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Let $\mathcal E$ be a locally free sheaf of rank $e$ on a smooth projective variety $X$. Let $s$ be a global section. I want to understand:

What is the closed zero subscheme $Z(s)$ of $s$?

As a set, this is the locus of points $x \in X$ such that the image of $s$ in $\mathcal E_{x}/\mathcal m_x \mathcal E_{x}$ is zero (as described here). Then in the answer, Justin Campbell gives a description of what the scheme structure on the locus should be. In particular, we should have multiplicities associated to the irreducible components of $Z(s)$. Unfortunately, I have only a weak understanding of schemes. Surely this is more naturally understood in terms of schemes, but is there a perhaps ad hoc way of defining this in the language of varieties?

If it helps at all, I am trying to understand degeneracy loci of $i$ general sections of $\mathcal E$. Say $s_1, \dots, s_i$ are $i$ general global sections of $\mathcal E$, and consider the global section $u=s_1 \wedge \dots \wedge s_i$ of $\bigwedge^i \mathcal E$. The irreducible components of $D(u)$ have codimension $\leq e+1-i$, and for general choices of $s_1, \dots, s_i$, the codimension is exactly $e+1-i$. So $D(u)$ will yield a cycle in $A^{e+1-i}(X)$. I want to understand how the multiplicities are assigned to the $(e+1-i)$-cycles, in the language of varieties. A reference for this can be found here.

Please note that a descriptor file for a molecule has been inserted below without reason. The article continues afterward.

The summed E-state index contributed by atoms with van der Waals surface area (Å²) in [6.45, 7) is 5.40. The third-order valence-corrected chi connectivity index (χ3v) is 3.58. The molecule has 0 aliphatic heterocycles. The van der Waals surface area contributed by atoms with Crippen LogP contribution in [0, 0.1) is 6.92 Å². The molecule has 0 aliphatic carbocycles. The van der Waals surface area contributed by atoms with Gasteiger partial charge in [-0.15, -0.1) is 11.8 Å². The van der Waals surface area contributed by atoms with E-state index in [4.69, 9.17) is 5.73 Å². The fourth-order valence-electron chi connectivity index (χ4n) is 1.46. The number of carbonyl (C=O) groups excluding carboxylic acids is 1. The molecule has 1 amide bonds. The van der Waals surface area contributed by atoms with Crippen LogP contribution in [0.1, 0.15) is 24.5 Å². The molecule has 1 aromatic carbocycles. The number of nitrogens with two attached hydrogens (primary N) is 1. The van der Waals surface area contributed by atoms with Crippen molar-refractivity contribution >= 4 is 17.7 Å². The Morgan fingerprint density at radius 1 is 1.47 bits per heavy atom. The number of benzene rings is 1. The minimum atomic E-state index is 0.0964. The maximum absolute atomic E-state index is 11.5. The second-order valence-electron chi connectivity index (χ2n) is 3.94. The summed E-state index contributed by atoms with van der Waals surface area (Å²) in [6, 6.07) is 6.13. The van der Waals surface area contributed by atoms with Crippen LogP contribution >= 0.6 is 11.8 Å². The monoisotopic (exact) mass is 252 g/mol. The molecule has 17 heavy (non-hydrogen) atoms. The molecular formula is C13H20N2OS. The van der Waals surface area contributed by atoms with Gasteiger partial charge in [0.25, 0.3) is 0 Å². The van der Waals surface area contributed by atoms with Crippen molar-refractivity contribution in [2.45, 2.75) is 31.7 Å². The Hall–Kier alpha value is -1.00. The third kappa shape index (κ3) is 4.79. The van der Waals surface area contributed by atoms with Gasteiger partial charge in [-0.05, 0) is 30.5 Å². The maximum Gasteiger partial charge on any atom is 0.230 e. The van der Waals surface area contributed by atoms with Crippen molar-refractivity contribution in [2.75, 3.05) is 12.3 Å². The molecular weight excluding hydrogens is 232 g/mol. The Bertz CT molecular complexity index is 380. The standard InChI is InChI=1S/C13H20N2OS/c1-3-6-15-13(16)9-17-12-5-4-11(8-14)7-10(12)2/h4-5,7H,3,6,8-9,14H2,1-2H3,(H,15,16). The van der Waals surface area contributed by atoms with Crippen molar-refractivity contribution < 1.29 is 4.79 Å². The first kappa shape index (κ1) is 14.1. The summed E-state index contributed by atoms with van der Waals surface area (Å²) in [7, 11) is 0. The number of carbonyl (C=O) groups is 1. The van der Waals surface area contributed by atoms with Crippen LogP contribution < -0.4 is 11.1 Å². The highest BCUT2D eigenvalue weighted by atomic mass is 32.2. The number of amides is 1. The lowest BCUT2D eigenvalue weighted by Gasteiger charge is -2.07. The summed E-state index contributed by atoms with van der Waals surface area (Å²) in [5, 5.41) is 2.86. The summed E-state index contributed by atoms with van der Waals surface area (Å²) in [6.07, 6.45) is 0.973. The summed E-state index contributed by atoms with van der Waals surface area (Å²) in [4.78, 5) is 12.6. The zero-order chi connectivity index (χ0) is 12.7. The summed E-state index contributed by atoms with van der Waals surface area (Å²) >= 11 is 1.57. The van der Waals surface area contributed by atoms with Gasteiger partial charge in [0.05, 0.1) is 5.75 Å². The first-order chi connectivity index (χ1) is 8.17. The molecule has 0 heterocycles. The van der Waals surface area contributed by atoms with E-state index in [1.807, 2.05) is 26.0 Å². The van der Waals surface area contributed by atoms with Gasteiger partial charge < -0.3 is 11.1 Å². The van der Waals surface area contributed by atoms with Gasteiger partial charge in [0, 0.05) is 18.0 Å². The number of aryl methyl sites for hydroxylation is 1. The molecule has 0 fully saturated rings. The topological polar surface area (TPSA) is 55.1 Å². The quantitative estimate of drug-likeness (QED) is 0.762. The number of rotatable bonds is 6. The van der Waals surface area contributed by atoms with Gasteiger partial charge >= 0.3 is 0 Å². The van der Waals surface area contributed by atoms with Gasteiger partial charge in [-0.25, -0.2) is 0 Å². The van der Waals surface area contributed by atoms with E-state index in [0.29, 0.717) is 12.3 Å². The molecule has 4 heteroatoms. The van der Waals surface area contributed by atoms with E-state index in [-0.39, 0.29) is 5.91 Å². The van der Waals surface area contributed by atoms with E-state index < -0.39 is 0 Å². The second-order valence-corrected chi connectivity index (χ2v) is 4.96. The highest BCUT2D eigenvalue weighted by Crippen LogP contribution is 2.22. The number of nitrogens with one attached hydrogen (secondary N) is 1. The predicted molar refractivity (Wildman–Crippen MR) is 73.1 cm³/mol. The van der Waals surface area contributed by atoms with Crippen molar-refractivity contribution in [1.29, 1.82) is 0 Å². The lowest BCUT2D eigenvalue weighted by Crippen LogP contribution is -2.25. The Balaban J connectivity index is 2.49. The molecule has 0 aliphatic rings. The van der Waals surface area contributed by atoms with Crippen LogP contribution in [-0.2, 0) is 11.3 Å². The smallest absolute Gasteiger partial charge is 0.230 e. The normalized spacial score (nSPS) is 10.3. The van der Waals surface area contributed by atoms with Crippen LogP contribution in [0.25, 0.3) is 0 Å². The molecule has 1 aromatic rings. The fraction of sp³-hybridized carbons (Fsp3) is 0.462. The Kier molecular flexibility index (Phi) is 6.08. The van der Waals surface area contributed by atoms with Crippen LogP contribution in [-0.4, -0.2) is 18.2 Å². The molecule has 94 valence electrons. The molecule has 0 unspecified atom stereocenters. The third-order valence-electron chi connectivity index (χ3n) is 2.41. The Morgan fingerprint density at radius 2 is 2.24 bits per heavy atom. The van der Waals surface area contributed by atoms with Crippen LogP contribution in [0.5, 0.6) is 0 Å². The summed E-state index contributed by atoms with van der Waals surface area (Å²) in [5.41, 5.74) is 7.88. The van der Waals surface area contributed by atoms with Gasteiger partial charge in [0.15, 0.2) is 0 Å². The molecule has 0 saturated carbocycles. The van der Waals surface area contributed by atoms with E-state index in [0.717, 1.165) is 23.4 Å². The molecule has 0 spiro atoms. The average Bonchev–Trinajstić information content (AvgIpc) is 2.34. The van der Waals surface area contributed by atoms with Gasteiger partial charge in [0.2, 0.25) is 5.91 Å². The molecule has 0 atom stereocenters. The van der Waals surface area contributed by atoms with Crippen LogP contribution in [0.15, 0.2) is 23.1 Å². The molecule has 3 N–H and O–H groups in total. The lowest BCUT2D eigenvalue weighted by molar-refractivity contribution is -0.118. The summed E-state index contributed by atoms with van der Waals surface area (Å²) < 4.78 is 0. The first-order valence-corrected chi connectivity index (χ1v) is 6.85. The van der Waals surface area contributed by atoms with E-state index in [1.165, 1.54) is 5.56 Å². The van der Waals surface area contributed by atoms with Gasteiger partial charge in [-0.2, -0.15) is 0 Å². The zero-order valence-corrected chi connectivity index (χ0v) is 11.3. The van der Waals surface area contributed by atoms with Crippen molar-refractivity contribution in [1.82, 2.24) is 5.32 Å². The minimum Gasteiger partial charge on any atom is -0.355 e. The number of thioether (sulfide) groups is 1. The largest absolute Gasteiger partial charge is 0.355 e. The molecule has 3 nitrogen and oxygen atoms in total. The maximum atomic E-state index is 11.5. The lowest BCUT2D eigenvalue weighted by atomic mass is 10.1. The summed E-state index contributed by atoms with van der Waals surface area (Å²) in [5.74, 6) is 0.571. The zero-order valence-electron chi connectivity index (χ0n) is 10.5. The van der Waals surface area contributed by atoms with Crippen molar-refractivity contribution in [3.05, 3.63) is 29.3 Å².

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    $\begingroup$ Giving a section $s$ of a vector bundle $E$ is same as a morphism of sheaves $s:\mathcal{O}_X\to E$ and thus induces the dual map $E^*\to\mathcal{O}_X$. So, the image of this map is an ideal sheaf and the scheme defined by this ideal sheaf is called $Z(s)$. In general, for the definition at least, it is better to work with schemes. $\endgroup$ – Mohan Oct 23 '16 at 18:10
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In the most naive terms you have the following. Locally on some open set your vector bundle is trivial and vanishing of section $s$ is vanishing of all its components $s_i(x)$ (think about sections as locally vector functions). So locally you have $n$ equations, cutting a subvariety in $X$.

Because these local "vector functions" are not independent, but a local presentation of a global sections all these local set of zeroes could be glued together into a global subvariety.

Now understanding closed zero subscheme $Z(s)$ of $s$ is understanding what is the structure sheaf of this subvariety. Because it is possible to have several components, different order of vanishing of $s$ on different components and this information must be the subscheme structure.

Returning to local description on some open set $U$, the map dual to the section $E^* \to \mathcal{O}_X$ locally sends some $(x_1, x_2, \dots x_n) \in \Gamma(U,E^*)$ to $\sum_i x_i s_i$. The image is an ideal in the ring $\mathcal{O}_X(U)$ generated by components $s_1,s_2 \dots s_n$ of the section $s$. So $\mathcal{O}_X(U)$ modulo this ideal are functions on the subvariety and this is the structure sheaf that we put on this subvariety when we talk about "closed zero subscheme".

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